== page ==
Archive for October, 2010

Huffington Post partners with Center For Public Integrity to create one of the largest investigative newsrooms in U.S.

October 19th, 2010

Arianna Huffington, photo by JD Lasica

The Huffington Post and the Center for Public Integrity have joined forces to create what they’re billing as “one of the largest investigative newsrooms” in the United States.

The Huffington Post will merge its non-profit journalism division, The Huffington Post Investigative Fund, into the Center for Public Integrity. The aim is to strengthen digital delivery of nonpartisan investigative journalism.

“I’m delighted about this new partnership,” Arianna Huffington, editor-in-chief of The Huffington Post and chair of the Fund’s board, said in a news release. “When we launched the Huffington Post Investigative Fund a year and a half ago, we set out to build a hybrid model for the future of investigative journalism — aligning a nonprofit journalism center with a large publishing platform. It exceeds all our expectations that we are so quickly able to scale up our small investigative fund by merging with a powerhouse like the Center. Too often, important stories are only covered after things go bad, as happened with the war in Iraq and the economic crisis. We need more stories uncovered before disaster strikes. I believe this partnership will help with this great project of uncovering.”

Under the unified umbrella the two organizations’ staff will be merged, bringing the total number of employees to 50. The companies say the new combined editorial team offer a unique mix of journalists, computer-aided reporting experts and digital media producers.

“We are delighted to bring the Investigative Fund under the Center’s umbrella,” said The Center for Public Integrity’s Executive Director William Buzenberg. “This represents a healthy marriage of reporting resources that will strengthen our ability to generate high-impact, independent and unbiased investigations and reach a broader audience.”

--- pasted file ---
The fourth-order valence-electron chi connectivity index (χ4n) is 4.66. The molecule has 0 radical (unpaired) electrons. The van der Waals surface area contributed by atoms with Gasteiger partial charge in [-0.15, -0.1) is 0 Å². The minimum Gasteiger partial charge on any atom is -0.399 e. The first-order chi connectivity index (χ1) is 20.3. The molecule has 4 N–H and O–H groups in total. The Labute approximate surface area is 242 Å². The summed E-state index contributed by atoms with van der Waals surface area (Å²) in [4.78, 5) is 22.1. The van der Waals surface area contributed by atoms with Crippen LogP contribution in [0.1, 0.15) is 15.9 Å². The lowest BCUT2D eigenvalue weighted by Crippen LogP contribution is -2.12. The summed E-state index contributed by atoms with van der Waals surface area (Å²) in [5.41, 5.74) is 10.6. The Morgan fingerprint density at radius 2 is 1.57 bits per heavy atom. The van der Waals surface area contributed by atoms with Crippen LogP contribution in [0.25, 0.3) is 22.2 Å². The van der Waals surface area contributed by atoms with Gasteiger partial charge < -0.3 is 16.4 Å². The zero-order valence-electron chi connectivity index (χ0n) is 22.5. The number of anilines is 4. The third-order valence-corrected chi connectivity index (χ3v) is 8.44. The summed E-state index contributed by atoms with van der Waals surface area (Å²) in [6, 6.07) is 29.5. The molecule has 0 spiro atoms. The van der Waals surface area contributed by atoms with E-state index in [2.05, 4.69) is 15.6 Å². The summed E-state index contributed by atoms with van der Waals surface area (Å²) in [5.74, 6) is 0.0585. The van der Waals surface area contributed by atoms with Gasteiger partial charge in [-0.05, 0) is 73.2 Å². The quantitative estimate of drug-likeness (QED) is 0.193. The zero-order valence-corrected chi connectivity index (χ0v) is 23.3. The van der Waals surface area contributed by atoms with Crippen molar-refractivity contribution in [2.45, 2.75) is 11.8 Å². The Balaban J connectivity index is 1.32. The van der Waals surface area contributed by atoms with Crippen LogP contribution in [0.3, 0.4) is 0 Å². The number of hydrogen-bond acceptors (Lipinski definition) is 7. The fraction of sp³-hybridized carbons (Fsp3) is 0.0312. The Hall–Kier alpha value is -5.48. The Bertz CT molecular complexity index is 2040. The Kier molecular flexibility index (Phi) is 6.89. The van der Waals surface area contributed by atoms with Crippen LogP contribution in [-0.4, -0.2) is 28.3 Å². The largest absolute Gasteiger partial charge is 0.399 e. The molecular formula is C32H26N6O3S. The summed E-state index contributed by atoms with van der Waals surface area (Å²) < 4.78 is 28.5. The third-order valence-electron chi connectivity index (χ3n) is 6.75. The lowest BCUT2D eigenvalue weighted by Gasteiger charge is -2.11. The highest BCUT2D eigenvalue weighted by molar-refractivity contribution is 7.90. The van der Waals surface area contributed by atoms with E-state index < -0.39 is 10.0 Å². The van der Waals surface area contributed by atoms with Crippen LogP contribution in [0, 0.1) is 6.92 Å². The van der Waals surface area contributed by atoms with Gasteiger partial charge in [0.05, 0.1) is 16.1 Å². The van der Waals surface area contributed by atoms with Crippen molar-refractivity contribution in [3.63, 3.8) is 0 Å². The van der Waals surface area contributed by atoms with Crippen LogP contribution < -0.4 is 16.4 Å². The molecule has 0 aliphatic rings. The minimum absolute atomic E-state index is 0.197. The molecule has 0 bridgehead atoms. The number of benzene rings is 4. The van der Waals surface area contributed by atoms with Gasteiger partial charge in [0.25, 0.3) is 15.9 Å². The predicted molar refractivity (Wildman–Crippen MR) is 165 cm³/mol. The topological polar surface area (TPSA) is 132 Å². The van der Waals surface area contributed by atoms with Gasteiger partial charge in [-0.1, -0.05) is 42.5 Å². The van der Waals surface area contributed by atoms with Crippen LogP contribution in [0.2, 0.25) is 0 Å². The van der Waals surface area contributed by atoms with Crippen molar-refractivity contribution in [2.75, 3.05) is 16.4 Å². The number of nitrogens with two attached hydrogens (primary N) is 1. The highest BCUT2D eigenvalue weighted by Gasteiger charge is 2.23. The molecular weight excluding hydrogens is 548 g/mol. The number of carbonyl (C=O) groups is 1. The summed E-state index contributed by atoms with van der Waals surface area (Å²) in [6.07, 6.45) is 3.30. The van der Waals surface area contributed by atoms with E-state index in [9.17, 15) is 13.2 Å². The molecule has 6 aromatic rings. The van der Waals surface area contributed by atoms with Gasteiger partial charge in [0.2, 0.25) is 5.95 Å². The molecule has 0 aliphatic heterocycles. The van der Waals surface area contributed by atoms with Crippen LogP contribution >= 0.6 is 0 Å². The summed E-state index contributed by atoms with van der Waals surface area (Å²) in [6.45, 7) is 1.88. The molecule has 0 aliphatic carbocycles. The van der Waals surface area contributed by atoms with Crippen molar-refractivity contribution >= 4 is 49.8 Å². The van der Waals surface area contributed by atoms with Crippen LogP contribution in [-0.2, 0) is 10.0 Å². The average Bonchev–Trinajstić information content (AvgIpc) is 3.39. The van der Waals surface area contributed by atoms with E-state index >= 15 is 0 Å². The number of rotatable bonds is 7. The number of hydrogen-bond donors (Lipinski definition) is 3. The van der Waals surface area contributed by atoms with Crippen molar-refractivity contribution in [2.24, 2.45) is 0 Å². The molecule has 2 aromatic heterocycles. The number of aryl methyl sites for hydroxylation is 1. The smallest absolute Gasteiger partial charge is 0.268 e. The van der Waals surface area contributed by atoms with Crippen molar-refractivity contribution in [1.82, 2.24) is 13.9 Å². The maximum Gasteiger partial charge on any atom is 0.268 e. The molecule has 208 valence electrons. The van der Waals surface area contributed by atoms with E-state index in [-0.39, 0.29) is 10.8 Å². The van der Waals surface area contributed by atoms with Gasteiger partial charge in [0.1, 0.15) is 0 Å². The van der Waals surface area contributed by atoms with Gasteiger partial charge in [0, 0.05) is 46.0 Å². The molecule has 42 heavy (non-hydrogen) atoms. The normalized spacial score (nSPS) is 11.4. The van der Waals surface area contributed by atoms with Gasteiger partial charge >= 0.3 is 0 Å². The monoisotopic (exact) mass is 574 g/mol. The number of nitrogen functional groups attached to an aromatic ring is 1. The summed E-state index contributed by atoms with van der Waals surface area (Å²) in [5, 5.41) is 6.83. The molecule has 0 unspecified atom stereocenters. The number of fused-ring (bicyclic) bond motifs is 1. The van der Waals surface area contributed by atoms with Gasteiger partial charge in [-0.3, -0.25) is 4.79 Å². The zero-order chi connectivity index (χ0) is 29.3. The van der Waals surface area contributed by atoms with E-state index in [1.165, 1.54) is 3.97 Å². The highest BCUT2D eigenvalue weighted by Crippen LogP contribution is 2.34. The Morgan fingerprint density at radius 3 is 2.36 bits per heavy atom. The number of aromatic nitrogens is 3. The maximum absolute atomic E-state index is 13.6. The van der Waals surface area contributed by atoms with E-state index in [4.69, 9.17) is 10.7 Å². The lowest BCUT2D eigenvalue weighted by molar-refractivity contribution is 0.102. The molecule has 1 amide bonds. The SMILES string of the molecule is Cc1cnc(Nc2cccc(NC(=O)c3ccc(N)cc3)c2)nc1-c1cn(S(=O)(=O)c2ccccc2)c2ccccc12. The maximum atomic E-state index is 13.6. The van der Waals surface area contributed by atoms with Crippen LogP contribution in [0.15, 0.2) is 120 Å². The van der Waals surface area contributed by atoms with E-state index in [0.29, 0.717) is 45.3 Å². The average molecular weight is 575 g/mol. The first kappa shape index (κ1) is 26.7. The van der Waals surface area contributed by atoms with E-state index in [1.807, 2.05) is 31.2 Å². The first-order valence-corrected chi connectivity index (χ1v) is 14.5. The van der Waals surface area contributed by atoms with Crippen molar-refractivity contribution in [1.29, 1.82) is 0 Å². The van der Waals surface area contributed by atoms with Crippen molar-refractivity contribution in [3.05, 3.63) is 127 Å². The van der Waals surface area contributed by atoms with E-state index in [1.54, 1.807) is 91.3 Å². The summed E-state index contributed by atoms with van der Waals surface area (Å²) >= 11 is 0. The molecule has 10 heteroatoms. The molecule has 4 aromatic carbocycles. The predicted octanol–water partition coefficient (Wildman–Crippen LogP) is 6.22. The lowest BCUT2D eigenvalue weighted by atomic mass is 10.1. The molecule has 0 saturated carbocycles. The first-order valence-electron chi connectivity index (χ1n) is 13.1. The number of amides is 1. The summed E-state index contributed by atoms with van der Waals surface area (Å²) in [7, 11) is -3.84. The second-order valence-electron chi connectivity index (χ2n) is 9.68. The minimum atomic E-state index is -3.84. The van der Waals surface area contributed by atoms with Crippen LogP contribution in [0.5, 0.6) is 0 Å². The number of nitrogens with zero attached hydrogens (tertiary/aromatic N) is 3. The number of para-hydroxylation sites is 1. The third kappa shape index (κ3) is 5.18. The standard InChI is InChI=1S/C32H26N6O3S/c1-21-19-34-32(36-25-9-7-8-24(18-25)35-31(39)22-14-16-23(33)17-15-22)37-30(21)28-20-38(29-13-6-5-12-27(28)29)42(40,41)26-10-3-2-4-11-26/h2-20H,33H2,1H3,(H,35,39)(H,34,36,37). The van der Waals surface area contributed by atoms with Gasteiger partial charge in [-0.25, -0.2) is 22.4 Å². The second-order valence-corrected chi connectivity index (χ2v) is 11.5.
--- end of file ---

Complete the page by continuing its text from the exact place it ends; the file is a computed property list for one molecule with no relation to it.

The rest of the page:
The following Huffington Post Investigative Fund staff will join the Center: Executive Director Nick Penniman, Editor Keith Epstein, reporters Ben Protess, three-time Pulitzer finalist David Heath, Pulitzer nominee Fred Schulte, Emma Schwartz, Health Care Analyst Wendell Potter, and Kimberly Leonard.

The John S. and James L. Knight Foundation will contribute a $250,000 grant to the Center to support the new news operation. The foundation is a current founder of both the Center for Public Integrity and The Huffington Post Investigative Fund.

The Knight Foundation recently committed $1.7 million to the Center specifically to expand its digital media platforms.

- Cross-posted on Future of Media

Toronto Star uses Groupon to drive subscriptions

October 18th, 2010

Toronto Star Groupon

As the debate and discussion about the future of print media continues, the Toronto Star is moving to social media and the Web to promote its printed edition through a partnership with Groupon.

Groupon is the leading deal-of-the-day site that offers group discounts on everything from spa services, to restaurant deals, to discounts at major retailers and more. Deals are offered to members by email and through social media.

Today, the Toronto Star is being featured on Groupon with a deal that offers people the chance to get a six-month subscription to the Saturday edition of the Toronto Star for $15 (regular priced $37).

A two-year-old start-up, Groupon is the fastest-growing company in Web history, generating more than $500 million in revenue this year according to Forbes. Valued at $1.35 billion, Groupon has seen competitors and copy-cat sites crop up in markets all over the world in an effort to cash-in on the group-buying craze.